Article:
Hazard in regions of distributed shortening

The 2011 October 23 MW 7.1 Van earthquake in eastern Turkey caused ∼600 deaths and caused widespread damage and economic loss. The seismogenic rupture was restricted to 10–25 km in depth, but aseismic surface creep, coincident with outcrop fault exposures, was observed in the hours to months after the earthquake. We combine observations from radar interferometry, seismology, geomorphology and Quaternary dating to investigate the geological slip rate and seismotectonic context of the Van earthquake, and assess the implications for continuing seismic hazard in the region.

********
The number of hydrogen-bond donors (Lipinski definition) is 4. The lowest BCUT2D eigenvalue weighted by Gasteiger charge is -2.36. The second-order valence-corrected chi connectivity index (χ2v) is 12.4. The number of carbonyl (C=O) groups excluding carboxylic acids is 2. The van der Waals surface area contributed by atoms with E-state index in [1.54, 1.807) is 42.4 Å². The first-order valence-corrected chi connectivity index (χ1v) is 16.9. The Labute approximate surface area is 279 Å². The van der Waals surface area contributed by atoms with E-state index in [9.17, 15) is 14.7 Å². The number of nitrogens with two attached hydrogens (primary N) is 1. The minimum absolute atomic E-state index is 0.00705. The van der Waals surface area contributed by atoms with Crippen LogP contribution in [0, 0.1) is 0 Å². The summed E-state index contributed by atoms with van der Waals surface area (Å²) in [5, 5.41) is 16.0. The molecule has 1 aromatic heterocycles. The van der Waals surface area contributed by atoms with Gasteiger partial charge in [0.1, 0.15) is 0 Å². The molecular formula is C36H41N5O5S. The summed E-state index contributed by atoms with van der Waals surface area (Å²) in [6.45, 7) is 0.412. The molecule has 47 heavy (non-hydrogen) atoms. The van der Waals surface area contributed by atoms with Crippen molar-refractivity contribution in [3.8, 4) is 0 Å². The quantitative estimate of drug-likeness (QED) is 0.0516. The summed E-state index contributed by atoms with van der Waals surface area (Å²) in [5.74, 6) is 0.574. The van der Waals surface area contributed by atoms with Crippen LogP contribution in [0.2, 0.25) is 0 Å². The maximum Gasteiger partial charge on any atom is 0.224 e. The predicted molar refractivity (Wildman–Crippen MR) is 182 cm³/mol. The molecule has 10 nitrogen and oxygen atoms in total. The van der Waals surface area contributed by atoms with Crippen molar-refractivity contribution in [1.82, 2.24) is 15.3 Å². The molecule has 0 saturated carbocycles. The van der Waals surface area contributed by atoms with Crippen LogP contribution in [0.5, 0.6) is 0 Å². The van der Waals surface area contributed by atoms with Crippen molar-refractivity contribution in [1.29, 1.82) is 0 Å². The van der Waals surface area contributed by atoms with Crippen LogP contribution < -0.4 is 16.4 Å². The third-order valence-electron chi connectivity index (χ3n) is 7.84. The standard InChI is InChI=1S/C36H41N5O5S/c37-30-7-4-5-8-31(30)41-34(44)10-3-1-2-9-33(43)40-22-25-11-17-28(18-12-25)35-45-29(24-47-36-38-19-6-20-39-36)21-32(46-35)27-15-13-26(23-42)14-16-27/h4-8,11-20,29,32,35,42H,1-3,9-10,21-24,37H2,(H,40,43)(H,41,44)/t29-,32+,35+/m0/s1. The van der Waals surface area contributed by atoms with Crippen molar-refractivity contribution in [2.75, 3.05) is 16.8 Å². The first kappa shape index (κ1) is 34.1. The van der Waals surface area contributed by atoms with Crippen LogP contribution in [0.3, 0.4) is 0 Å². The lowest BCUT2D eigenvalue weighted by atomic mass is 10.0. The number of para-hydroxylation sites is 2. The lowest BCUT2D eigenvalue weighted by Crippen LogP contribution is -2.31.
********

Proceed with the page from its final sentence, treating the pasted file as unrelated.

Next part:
Mackenzie, D., J. R. Elliott, E. Altunel, R. T. Walker, Y. C. Kurban, J. L. Schwenninger
& B. Parsons (2016 ), Seismotectonics and rupture process of the Mw 7.1 2011 Van reverse faulting earthquake, Eastern Turkey, and implications for hazard in regions of distributed shortening, Geophysical Journal International, 206, 501-524, doi:10.1093/gji/ggw158.

Elliott, J. R., A. C. Copley, R. Holley, K. Scharer & B. Parsons (2013), The 2011 Mw 7.1 Van (Eastern Turkey) Earthquake, Journal of Geophysical Research, 118, 16191637, doi:10.1002/jgrb.50117.

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